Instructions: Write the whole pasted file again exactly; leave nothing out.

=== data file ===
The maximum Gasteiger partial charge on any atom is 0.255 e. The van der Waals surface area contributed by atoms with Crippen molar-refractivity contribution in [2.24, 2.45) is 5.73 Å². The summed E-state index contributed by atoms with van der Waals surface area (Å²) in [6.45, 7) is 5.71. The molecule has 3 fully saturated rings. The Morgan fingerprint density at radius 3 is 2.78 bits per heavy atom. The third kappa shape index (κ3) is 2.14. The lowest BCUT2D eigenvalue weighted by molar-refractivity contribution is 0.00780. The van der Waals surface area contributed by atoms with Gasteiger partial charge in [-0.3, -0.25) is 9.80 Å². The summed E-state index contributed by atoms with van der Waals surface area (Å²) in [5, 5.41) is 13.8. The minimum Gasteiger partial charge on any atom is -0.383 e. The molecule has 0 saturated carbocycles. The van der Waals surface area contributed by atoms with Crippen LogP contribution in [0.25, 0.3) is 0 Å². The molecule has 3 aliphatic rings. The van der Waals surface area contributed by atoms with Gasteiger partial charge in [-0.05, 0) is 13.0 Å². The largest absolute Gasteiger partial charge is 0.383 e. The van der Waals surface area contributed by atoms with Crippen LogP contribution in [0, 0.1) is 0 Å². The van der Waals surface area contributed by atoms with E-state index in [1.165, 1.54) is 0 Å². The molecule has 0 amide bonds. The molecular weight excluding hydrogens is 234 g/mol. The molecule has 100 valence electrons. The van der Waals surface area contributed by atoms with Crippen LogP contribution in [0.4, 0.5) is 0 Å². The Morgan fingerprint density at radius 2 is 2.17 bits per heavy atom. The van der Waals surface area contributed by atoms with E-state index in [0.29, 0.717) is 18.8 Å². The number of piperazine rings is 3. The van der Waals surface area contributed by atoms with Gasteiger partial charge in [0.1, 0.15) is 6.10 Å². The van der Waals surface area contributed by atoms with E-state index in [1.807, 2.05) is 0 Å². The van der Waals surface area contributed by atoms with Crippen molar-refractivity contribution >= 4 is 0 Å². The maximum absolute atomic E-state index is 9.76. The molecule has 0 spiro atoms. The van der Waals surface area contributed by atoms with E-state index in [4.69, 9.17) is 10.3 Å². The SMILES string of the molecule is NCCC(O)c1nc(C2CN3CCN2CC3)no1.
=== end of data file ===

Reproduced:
The maximum Gasteiger partial charge on any atom is 0.255 e. The van der Waals surface area contributed by atoms with Crippen molar-refractivity contribution in [2.24, 2.45) is 5.73 Å². The summed E-state index contributed by atoms with van der Waals surface area (Å²) in [6.45, 7) is 5.71. The molecule has 3 fully saturated rings. The Morgan fingerprint density at radius 3 is 2.78 bits per heavy atom. The third kappa shape index (κ3) is 2.14. The lowest BCUT2D eigenvalue weighted by molar-refractivity contribution is 0.00780. The van der Waals surface area contributed by atoms with Gasteiger partial charge in [-0.3, -0.25) is 9.80 Å². The summed E-state index contributed by atoms with van der Waals surface area (Å²) in [5, 5.41) is 13.8. The minimum Gasteiger partial charge on any atom is -0.383 e. The molecule has 0 saturated carbocycles. The van der Waals surface area contributed by atoms with Crippen LogP contribution in [0.25, 0.3) is 0 Å². The molecule has 3 aliphatic rings. The van der Waals surface area contributed by atoms with Gasteiger partial charge in [-0.05, 0) is 13.0 Å². The largest absolute Gasteiger partial charge is 0.383 e. The van der Waals surface area contributed by atoms with Crippen LogP contribution in [0, 0.1) is 0 Å². The van der Waals surface area contributed by atoms with E-state index in [1.165, 1.54) is 0 Å². The molecule has 0 amide bonds. The molecular weight excluding hydrogens is 234 g/mol. The molecule has 100 valence electrons. The van der Waals surface area contributed by atoms with Crippen LogP contribution in [0.4, 0.5) is 0 Å². The Morgan fingerprint density at radius 2 is 2.17 bits per heavy atom. The van der Waals surface area contributed by atoms with E-state index in [0.29, 0.717) is 18.8 Å². The number of piperazine rings is 3. The van der Waals surface area contributed by atoms with Gasteiger partial charge in [0.1, 0.15) is 6.10 Å². The van der Waals surface area contributed by atoms with E-state index in [1.807, 2.05) is 0 Å². The van der Waals surface area contributed by atoms with Crippen molar-refractivity contribution >= 4 is 0 Å². The maximum absolute atomic E-state index is 9.76. The molecule has 0 spiro atoms. The van der Waals surface area contributed by atoms with E-state index in [4.69, 9.17) is 10.3 Å². The SMILES string of the molecule is NCCC(O)c1nc(C2CN3CCN2CC3)no1.